Massachusetts Senator Elizabeth Warren and a group of six other U.S. lawmakers have requested information on the energy usage and potential environmental impact of Bitcoin mining operations in the state of Texas.

In a letter to Pablo Vegas, CEO of the Electric Reliability Council of Texas (ERCOT), the senators called Texas a “deregulated safe harbor” for crypto mining firms, adding that the state’s “cheap power and laissez-faire regulation” are raising concerns about the potential for mining operations “to add to the stress on the state’s power grid.”

One specific piece of information the senators requested relates to how much electricity crypto mining operators in Texas have consumed and how much carbon dioxide emissions they’ve released over the last five years.


The lawmakers also want to know how much Texas regulators are paying Bitcoin mining companies in subsidies to turn down energy consumption during periods of peak demand.

“In simple terms, the Bitcoin miners make money from mining that produces major strains on the electric grid: and during peak demand when the profitability of continuing to mine decreases, they then collect subsidies in the form of demand response payments when they shut off their mining operations and do nothing,” reads the letter.

Among the companies running a Bitcoin mining business in Texas, the letter cites Riot Blockchain, the operator of a 750 MW facility in Rockdale, which in July this year announced it made around $9.5 million by shutting down operations and selling electricity back to the grid.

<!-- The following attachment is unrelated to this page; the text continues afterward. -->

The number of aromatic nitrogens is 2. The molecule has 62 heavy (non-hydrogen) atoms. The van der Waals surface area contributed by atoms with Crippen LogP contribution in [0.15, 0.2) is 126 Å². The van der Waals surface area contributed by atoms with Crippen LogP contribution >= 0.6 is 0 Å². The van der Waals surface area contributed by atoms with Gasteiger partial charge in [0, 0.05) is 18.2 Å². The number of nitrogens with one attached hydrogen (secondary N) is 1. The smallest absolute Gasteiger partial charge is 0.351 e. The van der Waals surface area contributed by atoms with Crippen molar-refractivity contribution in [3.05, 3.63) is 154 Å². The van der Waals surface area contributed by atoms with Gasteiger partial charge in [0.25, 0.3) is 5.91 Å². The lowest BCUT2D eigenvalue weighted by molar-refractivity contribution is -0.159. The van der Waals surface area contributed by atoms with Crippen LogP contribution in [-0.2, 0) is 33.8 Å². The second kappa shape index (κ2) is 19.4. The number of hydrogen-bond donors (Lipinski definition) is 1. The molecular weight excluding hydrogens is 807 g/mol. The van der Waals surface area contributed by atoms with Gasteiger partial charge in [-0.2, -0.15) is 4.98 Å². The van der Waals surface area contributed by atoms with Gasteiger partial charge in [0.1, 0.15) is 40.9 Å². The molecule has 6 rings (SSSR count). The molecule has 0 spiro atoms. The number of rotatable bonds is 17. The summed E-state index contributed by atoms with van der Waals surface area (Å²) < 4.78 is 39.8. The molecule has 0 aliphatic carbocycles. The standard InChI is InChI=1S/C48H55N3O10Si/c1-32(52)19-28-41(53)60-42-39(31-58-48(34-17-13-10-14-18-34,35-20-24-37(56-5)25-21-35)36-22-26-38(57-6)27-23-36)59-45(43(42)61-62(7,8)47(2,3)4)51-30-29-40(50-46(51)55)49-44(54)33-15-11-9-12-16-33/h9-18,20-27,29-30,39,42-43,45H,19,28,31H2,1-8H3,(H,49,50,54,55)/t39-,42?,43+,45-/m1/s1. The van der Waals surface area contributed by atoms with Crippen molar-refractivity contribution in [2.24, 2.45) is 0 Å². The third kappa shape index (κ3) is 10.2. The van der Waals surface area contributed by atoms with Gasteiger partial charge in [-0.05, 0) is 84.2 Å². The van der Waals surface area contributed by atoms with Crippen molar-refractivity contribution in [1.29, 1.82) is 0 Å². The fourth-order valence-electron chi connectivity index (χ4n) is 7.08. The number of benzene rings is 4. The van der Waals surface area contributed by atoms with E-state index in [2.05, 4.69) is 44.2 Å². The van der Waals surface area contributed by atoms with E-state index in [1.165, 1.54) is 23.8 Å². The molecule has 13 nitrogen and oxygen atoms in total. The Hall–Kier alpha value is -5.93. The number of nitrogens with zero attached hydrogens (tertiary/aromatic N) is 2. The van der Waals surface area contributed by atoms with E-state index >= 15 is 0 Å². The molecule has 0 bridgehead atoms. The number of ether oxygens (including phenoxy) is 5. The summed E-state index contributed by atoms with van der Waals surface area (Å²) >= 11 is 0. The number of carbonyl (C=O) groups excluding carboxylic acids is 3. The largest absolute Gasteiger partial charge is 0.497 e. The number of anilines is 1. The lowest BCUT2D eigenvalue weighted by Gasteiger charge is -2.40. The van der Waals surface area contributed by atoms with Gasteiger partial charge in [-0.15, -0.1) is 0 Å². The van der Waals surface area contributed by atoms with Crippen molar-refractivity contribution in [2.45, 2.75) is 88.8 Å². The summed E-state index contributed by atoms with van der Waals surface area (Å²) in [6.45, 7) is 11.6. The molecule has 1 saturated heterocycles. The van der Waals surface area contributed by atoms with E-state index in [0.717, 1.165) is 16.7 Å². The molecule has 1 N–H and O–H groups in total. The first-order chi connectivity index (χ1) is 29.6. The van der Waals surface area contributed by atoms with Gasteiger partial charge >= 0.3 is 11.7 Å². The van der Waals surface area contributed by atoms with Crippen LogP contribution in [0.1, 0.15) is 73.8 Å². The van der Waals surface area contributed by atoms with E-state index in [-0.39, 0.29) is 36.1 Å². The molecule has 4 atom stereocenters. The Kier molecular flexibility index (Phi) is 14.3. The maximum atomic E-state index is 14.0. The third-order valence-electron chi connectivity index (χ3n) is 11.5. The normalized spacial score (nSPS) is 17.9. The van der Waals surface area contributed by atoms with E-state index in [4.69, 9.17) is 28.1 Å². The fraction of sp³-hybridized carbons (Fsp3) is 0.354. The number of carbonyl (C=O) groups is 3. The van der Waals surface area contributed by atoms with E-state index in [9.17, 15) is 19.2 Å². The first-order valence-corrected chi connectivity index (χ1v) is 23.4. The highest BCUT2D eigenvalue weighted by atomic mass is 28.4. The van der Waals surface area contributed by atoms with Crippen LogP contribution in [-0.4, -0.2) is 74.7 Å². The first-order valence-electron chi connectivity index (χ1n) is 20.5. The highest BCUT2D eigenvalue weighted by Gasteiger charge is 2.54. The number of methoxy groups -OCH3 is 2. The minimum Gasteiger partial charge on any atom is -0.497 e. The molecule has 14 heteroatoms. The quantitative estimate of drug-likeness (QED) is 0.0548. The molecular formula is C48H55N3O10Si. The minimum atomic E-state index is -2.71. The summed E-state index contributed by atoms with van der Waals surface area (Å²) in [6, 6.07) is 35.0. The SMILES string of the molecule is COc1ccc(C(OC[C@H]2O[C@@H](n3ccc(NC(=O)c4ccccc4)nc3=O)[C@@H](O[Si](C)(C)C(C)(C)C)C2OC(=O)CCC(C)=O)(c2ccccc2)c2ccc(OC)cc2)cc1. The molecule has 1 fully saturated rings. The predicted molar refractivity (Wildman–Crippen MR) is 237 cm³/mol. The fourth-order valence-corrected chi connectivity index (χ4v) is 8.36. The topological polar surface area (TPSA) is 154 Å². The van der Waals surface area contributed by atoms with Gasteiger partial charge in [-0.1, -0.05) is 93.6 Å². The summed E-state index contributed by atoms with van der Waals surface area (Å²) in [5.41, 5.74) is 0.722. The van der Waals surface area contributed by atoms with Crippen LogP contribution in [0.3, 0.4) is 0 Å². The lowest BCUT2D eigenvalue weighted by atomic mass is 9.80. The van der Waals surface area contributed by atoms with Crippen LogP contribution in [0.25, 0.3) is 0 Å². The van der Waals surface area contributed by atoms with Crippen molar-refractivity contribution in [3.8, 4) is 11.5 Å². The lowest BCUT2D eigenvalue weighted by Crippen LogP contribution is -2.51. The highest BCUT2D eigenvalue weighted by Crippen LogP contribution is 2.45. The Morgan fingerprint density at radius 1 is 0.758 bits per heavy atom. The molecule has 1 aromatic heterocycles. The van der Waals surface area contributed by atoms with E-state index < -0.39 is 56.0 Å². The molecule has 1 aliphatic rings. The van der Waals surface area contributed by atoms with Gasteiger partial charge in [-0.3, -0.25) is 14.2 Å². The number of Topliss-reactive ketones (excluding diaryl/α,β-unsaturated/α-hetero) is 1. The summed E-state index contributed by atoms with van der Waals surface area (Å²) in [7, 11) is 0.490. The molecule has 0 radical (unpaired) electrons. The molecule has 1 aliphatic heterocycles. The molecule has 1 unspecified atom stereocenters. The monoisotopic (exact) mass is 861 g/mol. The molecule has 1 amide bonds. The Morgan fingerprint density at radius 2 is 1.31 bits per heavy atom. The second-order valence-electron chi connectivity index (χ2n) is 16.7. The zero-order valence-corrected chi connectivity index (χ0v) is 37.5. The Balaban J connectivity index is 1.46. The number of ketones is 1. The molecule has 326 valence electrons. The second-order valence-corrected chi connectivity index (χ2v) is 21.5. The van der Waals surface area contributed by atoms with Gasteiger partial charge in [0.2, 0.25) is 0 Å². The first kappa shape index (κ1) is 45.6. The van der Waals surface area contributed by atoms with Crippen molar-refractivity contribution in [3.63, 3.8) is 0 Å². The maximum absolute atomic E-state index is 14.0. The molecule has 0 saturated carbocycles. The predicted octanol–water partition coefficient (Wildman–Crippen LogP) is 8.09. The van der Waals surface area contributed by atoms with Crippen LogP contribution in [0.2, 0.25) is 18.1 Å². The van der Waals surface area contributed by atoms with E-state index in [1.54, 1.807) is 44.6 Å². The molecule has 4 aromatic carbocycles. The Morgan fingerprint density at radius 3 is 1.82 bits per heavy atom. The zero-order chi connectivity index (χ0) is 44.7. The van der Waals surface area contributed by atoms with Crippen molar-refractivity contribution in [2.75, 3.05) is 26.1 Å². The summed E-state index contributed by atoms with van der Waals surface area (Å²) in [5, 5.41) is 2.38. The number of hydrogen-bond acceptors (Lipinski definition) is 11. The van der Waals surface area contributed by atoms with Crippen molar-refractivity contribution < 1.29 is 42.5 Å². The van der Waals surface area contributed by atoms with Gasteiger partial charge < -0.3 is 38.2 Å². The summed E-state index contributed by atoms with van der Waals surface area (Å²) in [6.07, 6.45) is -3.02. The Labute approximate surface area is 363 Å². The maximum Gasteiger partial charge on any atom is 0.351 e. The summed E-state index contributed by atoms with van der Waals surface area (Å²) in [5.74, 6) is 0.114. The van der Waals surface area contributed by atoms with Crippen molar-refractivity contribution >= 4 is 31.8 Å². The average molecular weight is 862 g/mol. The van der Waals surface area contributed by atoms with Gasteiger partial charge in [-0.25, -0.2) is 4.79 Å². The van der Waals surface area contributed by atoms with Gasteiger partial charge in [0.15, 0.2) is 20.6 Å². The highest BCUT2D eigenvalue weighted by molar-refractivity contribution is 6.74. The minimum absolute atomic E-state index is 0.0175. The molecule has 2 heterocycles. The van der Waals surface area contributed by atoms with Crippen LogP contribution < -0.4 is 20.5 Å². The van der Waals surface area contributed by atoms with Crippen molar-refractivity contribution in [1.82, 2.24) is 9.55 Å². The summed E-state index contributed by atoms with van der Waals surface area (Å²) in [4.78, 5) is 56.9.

The senators noted that this was more than the $5.6 million the company made from actually selling Bitcoin that month.

Texas energy grid and Bitcoin mining

The letter further estimates that Texas is responsible for about a quarter of all U.S.-based Bitcoin mining operations, and 9% of the crypto mining computing power worldwide, ”a share that is expected to reach 20% by the end of next year.”


Around 30 crypto mining companies have come to Texas over the past decade, encouraged by vast amounts of open land, easy access to affordable power, and low state taxes, according to a recent report by The Texas Tribune.

The increased demand raised fears that the state’s already fragile electricity grid, which crashed during an extreme winter storm in February 2021, could cripple further.

“Cryptomining is adding significant demand to an already unreliable grid, posing enormous challenges to the transmission and distribution system… and contributing to the global climate crisis,” the lawmakers wrote in the letter.

This is not the first time Elizabeth Warren, a staunch critic of cryptocurrencies, has spearheaded attacks on the industry, including Bitcoin mining activities.

In July, the senator took aim against New York-based Bitcoin mining firm Greenidge Generation, raising concerns about the company’s impact on the environment.

Prior to that, Warren took to Twitter to state that “one of the easiest and least disruptive things we can do to fight the Climate Crisis is to crack down on environmentally wasteful cryptocurrencies.”

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